Facts are bendable, at least those that twitch about in the corner and catch the fancy in our eyes.  However, that doesn’t mean you don’t need to know your facts.  Madame Du Barry escaping the French Revolution?  Only if it’s speculative fiction.  A gentleman in the 1780s wearing trousers instead of breeches?  If he’s eccentric and fashionably progressive then why the hell not?

Checking, Rechecking, and Rechecking

As far as productivity goes, summer is the worst  for my writerly mindset. It’s muggy, I can’t see my computer screen in broad daylight, and there are extra chores like yardwork. Well, yeah, pretty much yardwork.

Right now I’m knee deep in editing Round Two. It’s more painful than the first draft and by that I mean I’m questioning everything. Was the Marshalsea London’s Southwark debtors’ prison? Would a fashionable lady in the 1780s be caught dead wearing a pouf de sentiment? Can one really have a surfeit of admiration or is surfeit only used to denote negative excesses? And then there’s the real nitpicky: What month did foxglove bloom in the 1790s? Are hazelnuts more brown or gold?

Har-de-har-de-har.  I can tell you already, I’ve looked up these answers several times. Like a scatterbrain, I assured myself they would glue to my memory. They didn’t. Yeah, I’m dumb with a capital D.U.M.  I need to Excel spreadsheet this stuff.

So let me tell you, when I stumbled across this article Hilary Mantel on Getting Facts Right in Historical Fiction, I found the advice spot on for what I needed today.  I especially loved the following:

“I heard Penelope Fitzgerald say that she did her research after a book, not before. Didn’t she get angry letters, asked a shocked member of the audience? Oh yes, she said, smiling. They tell me about the birds in the trees, she said; in no way could the hero, in such a place, in such a year, have seen or heard a collared dove! She had a certain way of smiling, which suggested a mind above ornithology, an imagination licensed for its own flights.”

Research after writing a book?  I recently read about a bestselling author who does this.  Maybe getting the words down first is the pivotal part of the process?

An imagination licensed for its own flights?  Oh, God, I love this.

(p.s. – In case you’re wondering, factsy is not an acknowledged word in the dictionary.  Yet.)

Writing on Life’s Periphery

Most ideal writing days end up like this for me:

a) I get up early, sit down to write, and my dog immediately rings the door to go out (yes, I trained her to do that. Poochie bells; they’re awesome!). She runs to the neighbor’s yard, refuses to come back, and I chase her down. She resents my writing, tells me I love it more than her, and she has a evil plan to ruin my concentration (and if you’re wondering if she can talk, she can. Crazy, right?)  Lesson learned: distractions happen and if it’s not the dog, it’s a person, an ailing plant, or maybe even a machine.  There is no way out of this.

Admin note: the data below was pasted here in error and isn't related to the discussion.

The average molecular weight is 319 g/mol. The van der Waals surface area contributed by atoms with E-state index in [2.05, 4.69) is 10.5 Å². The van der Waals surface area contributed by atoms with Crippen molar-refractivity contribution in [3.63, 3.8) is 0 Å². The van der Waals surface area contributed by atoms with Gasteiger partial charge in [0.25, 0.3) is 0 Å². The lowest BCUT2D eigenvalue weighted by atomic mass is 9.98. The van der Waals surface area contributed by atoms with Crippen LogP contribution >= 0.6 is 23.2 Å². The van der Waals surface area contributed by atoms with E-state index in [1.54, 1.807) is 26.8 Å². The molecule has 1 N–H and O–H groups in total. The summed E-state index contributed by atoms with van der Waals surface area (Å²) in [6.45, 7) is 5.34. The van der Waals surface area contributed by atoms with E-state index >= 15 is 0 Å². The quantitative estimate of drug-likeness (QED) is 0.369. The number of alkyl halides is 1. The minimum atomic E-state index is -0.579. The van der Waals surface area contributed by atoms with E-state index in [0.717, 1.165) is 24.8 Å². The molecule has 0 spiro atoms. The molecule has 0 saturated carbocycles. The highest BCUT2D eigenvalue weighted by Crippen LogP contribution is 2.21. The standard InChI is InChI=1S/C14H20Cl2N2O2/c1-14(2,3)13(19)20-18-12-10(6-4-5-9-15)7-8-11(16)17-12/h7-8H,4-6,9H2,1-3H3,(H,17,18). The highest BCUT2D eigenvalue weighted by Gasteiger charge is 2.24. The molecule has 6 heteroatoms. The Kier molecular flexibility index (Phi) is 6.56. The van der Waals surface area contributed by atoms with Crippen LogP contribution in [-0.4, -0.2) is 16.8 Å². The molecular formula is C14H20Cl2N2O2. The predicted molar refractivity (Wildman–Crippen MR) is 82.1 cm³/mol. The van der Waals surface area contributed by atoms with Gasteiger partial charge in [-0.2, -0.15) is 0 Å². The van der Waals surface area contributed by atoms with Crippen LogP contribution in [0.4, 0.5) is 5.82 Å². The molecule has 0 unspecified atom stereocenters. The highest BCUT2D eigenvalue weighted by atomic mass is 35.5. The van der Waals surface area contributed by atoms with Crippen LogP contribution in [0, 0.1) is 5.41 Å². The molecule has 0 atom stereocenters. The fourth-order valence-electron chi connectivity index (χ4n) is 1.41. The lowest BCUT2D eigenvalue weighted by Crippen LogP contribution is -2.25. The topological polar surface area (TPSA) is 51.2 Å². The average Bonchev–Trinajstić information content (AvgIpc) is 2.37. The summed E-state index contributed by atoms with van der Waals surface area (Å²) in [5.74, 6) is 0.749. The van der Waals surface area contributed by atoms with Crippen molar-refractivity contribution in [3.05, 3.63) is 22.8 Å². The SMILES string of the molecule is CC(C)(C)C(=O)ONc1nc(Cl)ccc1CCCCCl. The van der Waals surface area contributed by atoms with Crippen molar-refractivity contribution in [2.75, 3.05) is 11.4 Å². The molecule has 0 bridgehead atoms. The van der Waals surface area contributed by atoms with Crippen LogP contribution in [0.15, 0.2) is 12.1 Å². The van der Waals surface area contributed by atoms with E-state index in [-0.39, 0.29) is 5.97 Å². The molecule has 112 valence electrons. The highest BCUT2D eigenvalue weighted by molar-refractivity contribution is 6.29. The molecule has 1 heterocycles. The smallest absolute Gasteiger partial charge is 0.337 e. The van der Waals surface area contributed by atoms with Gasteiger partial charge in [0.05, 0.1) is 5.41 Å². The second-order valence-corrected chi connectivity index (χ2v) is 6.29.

b) I plan for a day off to write, uninterrupted in my quiet, tranquil – Oh, but what, I have to leave my comfy chair? An appointment got rescheduled? The office workload just doubled and I gotta come in?  What an absolute surprise!  Yeah, no. Life doesn’t want me to write, it wants me wade through the to-do list that magically grows BY. THE. HOUR.

Per Virginia Woolf’s advice of “killing the angel in the house” I have tried to ignore the laundry until it starts sliding out of and over the top of the basket. I’ve turned an eye from the dishes stinking up the kitchen, the floors that collect dust bunnnies like they are pets. But as well as being a writer, I’m a wife and a pretty damned good one. Maybe it’s a little 1950s-ish but claiming I’m domestically challenged doesn’t help anyone cause I’m not.  If I learned one thing from my southern grandmother Ruby it was, “you gotta take good care of your man.” And I do.  And although I don’t regret it one bit and my husband helps out at home a lot, all that supportive domestic lovin’ takes time that sometimes I don’t want to give up.  So back to writing. . .

I’ve learned through much trial and error that there is no time to write. It’s squeezed in. I jot down notes when I’m waiting in line, edit in bed, laptop tilting precariously as I nod off. I’ve read about writers who write in the bathroom – not an altogether bad idea if that’s truly the only moment you have alone!  Desperation calls for desperate acts.

I’m even starting to believe that I don’t really need that much time to finish that book, or that editing, or that short story I’ve been dying to get to. I just need a few spare moments and the confidence to know that like pennies in a well, writing on the periphery can add up if I keep throwing my coppers toward a wish. If I’m lucky, my wish might even come true.

Adjusting the Writer’s Brain